Caribbean leaders push new regional carrier or relaunch LIAT

Caribbean Community (CARICOM) Member States Will Discuss Establishment of New Regional Air Carrier or Relaunch of LIAT (Antigua and Barbuda) (LI, Antigua), St. Vincent Prime Minister Says -and-the Grenadines, Ralph Gonsalves.

Speaking at a press conference at the CARICOM Heads of Government Conference in Suriname earlier this month, Gonsalves said it was “urgent” to have a fully operational airline to help the free movement of people and goods across the Caribbean as the region hopes to rebound from the devastation caused by the Covid-19 pandemic, News Room Guyana reported.

Leaders of Antigua and Barbuda, Barbados, Dominica, Grenada, Guyana, Saint Lucia and Saint Vincent and the Grenadines will lead discussions on new carrier or restart , he explained, adding that an aviation consultant will be needed to help them. establish a framework.

“We have made a decision between these fringe countries that we are going to address the issue of any regional air carrier. This may well be the rebirth of LIAT in one form or another,” he said. “But it has to be done quickly.”

LIAT has been primarily funded by the governments of Barbados, the largest shareholder, as well as Antigua and Barbuda, where it is headquartered, Saint Vincent and the Grenadines, and Dominica, but since The cash-strapped pan-Caribbean carrier reached a court settlement with the administration in 2020, they were unable to reach an agreement on how to settle outstanding financial obligations.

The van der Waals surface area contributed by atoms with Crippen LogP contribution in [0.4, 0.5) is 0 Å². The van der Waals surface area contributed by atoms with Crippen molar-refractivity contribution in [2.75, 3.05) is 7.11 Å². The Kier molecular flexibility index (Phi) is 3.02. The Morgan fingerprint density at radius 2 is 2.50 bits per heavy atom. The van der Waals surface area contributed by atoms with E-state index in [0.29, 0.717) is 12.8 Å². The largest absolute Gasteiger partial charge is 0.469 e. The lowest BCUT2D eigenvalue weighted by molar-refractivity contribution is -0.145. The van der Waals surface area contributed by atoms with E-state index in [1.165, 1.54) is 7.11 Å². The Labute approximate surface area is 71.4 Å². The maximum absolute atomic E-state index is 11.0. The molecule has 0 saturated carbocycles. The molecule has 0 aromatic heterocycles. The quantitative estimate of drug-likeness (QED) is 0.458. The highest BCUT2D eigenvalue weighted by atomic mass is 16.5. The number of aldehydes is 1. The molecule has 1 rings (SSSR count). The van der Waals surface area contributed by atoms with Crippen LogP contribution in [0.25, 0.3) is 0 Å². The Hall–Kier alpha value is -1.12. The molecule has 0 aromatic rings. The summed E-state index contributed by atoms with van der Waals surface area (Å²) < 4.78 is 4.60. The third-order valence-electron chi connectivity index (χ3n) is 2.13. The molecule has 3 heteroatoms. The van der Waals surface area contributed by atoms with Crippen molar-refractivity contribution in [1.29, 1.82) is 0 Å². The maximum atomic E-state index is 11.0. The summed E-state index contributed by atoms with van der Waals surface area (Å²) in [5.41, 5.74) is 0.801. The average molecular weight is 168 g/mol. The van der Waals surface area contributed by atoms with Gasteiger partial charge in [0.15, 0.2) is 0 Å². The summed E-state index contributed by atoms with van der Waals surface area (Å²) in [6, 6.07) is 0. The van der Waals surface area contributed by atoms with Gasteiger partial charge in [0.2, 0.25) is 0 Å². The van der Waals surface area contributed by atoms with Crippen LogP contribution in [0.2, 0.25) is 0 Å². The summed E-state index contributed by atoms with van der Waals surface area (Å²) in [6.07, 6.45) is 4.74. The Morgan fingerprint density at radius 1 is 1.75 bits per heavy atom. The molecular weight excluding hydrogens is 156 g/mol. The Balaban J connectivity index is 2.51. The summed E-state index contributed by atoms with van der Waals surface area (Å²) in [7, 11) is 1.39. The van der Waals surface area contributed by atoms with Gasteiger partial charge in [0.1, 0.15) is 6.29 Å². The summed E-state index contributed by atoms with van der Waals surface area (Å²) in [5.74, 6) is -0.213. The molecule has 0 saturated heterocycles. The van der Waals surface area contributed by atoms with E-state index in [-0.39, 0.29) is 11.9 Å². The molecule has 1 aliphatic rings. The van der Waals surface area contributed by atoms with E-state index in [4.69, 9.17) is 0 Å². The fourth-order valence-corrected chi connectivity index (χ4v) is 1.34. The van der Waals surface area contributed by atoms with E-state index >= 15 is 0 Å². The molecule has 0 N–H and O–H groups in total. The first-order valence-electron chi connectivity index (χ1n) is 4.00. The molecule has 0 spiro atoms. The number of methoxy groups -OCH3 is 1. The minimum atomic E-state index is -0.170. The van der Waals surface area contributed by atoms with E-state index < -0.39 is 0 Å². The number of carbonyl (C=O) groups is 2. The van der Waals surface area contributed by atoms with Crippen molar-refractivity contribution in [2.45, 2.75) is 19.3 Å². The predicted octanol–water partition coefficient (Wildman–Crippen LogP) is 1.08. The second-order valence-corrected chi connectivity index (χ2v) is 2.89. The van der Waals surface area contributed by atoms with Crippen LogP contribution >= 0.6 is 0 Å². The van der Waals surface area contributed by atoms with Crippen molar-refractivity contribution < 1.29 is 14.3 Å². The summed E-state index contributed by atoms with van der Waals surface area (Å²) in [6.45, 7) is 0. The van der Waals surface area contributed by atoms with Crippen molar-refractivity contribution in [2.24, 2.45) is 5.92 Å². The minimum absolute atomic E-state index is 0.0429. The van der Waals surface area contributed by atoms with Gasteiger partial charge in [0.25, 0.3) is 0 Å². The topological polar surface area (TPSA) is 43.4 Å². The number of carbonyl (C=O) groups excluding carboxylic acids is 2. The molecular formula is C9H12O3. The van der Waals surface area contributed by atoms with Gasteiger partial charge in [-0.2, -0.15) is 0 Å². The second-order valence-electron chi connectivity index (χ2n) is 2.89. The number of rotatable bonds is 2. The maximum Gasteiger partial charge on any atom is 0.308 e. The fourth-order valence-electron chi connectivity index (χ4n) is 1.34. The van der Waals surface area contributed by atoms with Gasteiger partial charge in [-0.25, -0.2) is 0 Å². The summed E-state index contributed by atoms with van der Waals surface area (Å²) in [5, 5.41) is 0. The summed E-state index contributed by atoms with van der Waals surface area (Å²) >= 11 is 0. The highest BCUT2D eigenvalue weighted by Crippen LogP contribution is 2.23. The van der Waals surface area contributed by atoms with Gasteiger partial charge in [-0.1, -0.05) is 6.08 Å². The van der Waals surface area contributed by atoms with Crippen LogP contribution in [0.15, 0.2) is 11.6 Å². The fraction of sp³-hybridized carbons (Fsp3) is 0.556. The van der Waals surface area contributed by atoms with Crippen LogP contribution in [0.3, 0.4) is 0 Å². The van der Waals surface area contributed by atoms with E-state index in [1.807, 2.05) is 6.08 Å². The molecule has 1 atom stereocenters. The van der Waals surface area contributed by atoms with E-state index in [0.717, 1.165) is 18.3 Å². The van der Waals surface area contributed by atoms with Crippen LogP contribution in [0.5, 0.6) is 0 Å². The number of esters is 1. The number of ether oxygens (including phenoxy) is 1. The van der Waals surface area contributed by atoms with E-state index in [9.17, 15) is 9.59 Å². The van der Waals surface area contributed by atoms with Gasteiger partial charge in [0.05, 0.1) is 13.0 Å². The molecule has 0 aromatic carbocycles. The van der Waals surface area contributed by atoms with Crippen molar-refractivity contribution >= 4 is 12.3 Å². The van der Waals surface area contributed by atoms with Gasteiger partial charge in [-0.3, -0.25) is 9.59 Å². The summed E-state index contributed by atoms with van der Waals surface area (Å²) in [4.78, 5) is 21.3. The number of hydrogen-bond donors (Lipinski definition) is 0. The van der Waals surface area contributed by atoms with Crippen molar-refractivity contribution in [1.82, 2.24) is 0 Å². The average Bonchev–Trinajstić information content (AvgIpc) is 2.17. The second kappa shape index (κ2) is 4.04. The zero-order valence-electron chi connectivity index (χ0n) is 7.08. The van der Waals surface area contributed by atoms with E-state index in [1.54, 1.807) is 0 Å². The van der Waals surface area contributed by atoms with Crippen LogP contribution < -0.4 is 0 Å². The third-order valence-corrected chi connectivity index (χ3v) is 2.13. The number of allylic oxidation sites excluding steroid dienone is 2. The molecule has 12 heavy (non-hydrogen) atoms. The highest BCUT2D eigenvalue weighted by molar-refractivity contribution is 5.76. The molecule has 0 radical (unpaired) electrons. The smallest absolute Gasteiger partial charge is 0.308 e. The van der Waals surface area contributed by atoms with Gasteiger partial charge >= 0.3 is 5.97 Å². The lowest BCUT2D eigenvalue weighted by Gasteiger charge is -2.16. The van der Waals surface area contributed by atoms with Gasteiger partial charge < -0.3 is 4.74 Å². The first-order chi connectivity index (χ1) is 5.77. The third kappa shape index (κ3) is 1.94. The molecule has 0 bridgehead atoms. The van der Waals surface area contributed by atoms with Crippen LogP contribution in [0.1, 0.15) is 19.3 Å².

The Prime Minister of Saint Lucia, Philip Pierre, has agreed that a regional airline – LIAT or a new airline – is needed to facilitate free movement in the Caribbean. Also speaking at the conference, he said travel was hampered by the lack of reliable and affordable transport infrastructure. However, market forces outside the region should not be involved in the project.

“We have not only closed our air and sea space to the expansion and growth of the businesses of our local investors, but we have also abandoned the future of our unification efforts to the whims of service providers whose sole interest is profit,” he lamented. “CARICOM needs LIAT, or CARICOM needs a better version of LIAT.”

Although a statement issued at the end of the event did not specifically mention the issue, it stressed “the need for a significantly improved transport system that can enhance food security and deepen regional integration” and that the leaders of the Member States had “agreed to establish a working group to oversee the project, which will include representatives of the governments of Barbados, Grenada, Guyana and Trinidad and Tobago, as well as the secretariat from CARICOM, the CARICOM Private Sector Organization (CPSO) and the Caribbean Development Bank.” This could, however, focus more on a fast ferry service rather than air travel.

According to ch-aviation’s advanced fleet modules and ch-aviation’s capabilities, LIAT currently operates three ATR42-600s, deploying them on 17 scheduled routes, all but two of which have 1x or 2x weekly frequencies.

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